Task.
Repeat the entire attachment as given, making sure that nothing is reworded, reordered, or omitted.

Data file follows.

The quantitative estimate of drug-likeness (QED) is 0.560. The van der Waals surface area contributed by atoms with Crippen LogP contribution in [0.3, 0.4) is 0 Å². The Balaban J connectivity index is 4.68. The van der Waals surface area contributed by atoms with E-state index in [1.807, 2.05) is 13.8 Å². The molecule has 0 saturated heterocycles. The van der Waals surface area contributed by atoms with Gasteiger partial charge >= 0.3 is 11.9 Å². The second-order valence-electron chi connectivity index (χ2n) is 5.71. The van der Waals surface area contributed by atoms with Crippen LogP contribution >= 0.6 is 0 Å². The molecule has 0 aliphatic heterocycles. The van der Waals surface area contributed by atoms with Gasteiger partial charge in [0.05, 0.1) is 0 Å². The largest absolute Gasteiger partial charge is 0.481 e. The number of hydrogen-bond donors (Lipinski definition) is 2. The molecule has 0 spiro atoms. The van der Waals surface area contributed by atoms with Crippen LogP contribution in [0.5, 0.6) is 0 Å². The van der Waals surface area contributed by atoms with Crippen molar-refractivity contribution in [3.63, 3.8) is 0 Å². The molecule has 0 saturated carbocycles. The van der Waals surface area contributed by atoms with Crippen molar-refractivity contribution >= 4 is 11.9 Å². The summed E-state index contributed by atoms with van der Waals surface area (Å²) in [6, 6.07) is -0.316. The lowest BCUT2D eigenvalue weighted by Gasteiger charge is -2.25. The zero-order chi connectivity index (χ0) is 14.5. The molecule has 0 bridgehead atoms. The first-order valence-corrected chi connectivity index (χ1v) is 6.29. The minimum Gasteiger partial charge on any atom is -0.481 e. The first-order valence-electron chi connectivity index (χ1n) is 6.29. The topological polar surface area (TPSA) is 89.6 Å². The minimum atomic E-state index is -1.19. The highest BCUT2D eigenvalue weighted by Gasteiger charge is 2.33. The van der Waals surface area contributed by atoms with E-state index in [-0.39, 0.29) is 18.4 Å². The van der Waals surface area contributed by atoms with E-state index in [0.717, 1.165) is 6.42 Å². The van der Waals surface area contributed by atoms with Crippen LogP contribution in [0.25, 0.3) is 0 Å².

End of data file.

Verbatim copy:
The quantitative estimate of drug-likeness (QED) is 0.560. The van der Waals surface area contributed by atoms with Crippen LogP contribution in [0.3, 0.4) is 0 Å². The Balaban J connectivity index is 4.68. The van der Waals surface area contributed by atoms with E-state index in [1.807, 2.05) is 13.8 Å². The molecule has 0 saturated heterocycles. The van der Waals surface area contributed by atoms with Gasteiger partial charge >= 0.3 is 11.9 Å². The second-order valence-electron chi connectivity index (χ2n) is 5.71. The van der Waals surface area contributed by atoms with Crippen LogP contribution >= 0.6 is 0 Å². The molecule has 0 aliphatic heterocycles. The van der Waals surface area contributed by atoms with Gasteiger partial charge in [0.05, 0.1) is 0 Å². The largest absolute Gasteiger partial charge is 0.481 e. The number of hydrogen-bond donors (Lipinski definition) is 2. The molecule has 0 spiro atoms. The van der Waals surface area contributed by atoms with Crippen LogP contribution in [0.5, 0.6) is 0 Å². The van der Waals surface area contributed by atoms with Crippen molar-refractivity contribution in [3.63, 3.8) is 0 Å². The molecule has 0 saturated carbocycles. The van der Waals surface area contributed by atoms with Crippen molar-refractivity contribution >= 4 is 11.9 Å². The summed E-state index contributed by atoms with van der Waals surface area (Å²) in [6, 6.07) is -0.316. The lowest BCUT2D eigenvalue weighted by Gasteiger charge is -2.25. The zero-order chi connectivity index (χ0) is 14.5. The molecule has 0 bridgehead atoms. The first-order valence-corrected chi connectivity index (χ1v) is 6.29. The minimum Gasteiger partial charge on any atom is -0.481 e. The first-order valence-electron chi connectivity index (χ1n) is 6.29. The topological polar surface area (TPSA) is 89.6 Å². The minimum atomic E-state index is -1.19. The highest BCUT2D eigenvalue weighted by Gasteiger charge is 2.33. The van der Waals surface area contributed by atoms with E-state index in [-0.39, 0.29) is 18.4 Å². The van der Waals surface area contributed by atoms with E-state index in [0.717, 1.165) is 6.42 Å². The van der Waals surface area contributed by atoms with Crippen LogP contribution in [0.25, 0.3) is 0 Å².